Most buyers know that their new car takes a serious depreciation hit in the first few years of ownership. What isn’t as widely understood is that unless a car buyer makes a hefty down payment to start the auto loan, chances are good that the vehicle will be worth less than what’s owed on the loan for several years. That’s especially true because loans include extra costs – taxes, registration and other fees – that don’t increase a vehicle’s value.
Say a shopper in California buys a new car for $25,000. Factoring in tax and registration, the “out the door” price would be about $27,500. Assuming the buyer made a 12 percent down payment, which was the average in 2017, the loan amount would be $24,200.
Most new cars depreciate about 20 percent as soon as owners drive them off the lot. In this example, the initial depreciation would be $5,000, dropping the car’s value to $20,000. That means the vehicle is worth about $20,000 but the loan balance is $24,200. In car industry jargon, the buyer is $4,200 “upside-down.”
If the vehicle was in an accident soon after purchase and declared a total loss, an insurance company would likely pay a settlement of somewhere around $20,000 – the vehicle’s value. But the owner would still owe $4,200 on the loan. Gap insurance would pay the difference.
Being upside-down in a car loan is fairly common. Nearly one-third of people who traded in vehicles last year were in that situation, and the average shortfall was more than $5,000.
Is gap insurance right for you?
If you’re making a down payment of more than 25 percent on your next vehicle, or if your insurance policy will replace your car if it’s declared a total loss in the first few years of ownership, you have little use for gap insurance. But if you fall into any of these six categories, you might consider getting it:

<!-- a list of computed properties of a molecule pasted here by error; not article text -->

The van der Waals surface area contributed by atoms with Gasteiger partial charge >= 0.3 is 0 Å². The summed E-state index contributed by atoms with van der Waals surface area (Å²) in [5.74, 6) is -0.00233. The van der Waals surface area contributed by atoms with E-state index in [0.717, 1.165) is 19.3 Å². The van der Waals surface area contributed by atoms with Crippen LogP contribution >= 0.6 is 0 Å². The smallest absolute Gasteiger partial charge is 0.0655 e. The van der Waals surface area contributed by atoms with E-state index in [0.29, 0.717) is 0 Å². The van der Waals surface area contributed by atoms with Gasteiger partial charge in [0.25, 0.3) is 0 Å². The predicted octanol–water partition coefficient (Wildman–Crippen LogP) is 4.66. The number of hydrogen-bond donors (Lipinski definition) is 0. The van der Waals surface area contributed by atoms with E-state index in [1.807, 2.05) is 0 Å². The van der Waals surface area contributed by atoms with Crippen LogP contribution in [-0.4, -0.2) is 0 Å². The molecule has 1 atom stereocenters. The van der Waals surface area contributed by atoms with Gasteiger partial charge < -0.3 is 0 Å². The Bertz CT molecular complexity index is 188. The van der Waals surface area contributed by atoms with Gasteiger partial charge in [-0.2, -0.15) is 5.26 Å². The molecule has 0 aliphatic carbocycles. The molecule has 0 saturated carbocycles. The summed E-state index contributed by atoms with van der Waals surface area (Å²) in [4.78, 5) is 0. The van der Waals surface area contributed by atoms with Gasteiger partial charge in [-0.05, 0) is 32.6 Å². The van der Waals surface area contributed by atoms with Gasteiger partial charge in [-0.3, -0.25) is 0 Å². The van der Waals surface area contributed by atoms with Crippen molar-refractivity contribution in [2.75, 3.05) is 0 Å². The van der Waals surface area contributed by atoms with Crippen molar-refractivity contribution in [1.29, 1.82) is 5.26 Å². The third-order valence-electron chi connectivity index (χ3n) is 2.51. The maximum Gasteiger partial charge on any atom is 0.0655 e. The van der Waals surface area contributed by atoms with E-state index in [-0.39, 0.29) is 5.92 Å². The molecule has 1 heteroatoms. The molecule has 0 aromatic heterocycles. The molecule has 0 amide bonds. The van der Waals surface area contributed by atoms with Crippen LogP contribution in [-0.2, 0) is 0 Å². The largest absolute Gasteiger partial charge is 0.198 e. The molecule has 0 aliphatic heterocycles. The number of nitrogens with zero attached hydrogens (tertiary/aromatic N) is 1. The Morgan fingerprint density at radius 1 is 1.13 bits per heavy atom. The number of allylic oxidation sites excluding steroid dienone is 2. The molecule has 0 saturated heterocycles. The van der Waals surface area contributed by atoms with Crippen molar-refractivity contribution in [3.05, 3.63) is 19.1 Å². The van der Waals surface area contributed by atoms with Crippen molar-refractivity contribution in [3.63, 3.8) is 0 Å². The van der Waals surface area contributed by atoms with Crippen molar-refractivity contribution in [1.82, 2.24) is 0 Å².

- You're taking out a car loan that's longer than 60 months. Lengthy terms mean it takes longer to reach the point where the loan balance and the vehicle's value match.
- You've traded in a vehicle with negative equity, meaning you owe more on it than it's worth, and you're rolling that negative equity into your new car loan. Just like the taxes and registration fees in the earlier example, adding that negative equity to your new loan will widen the gap between what you owe on the car and its value.
- You're buying a car that traditionally loses value quickly. Models that have lots of options, like luxury vehicles and domestic sedans, fall into this category.
- You intend to drive lots of miles in a short amount of time. Higher-than-average miles mean greater-than-average depreciation.
- Your loan has a high interest rate, which means it will take longer to reach the break-even point in your loan.
- You're buying or leasing a car with little or no down payment.
Other sources for gap coverage
Dealerships aren’t the only place to get gap insurance. Some credit unions and auto insurance companies also offer it. If you think gap coverage might be right for you, call a credit union or auto insurance provider to see if it offers the coverage and how much it charges. Do this before you start working with a dealership so you can easily compare prices and pick the option that works best for you.
It’s natural to be skeptical of a sales pitch in a car dealership. But if you’re buying a car with little or no money down, gap insurance may be good to have. Do some comparison shopping before you buy.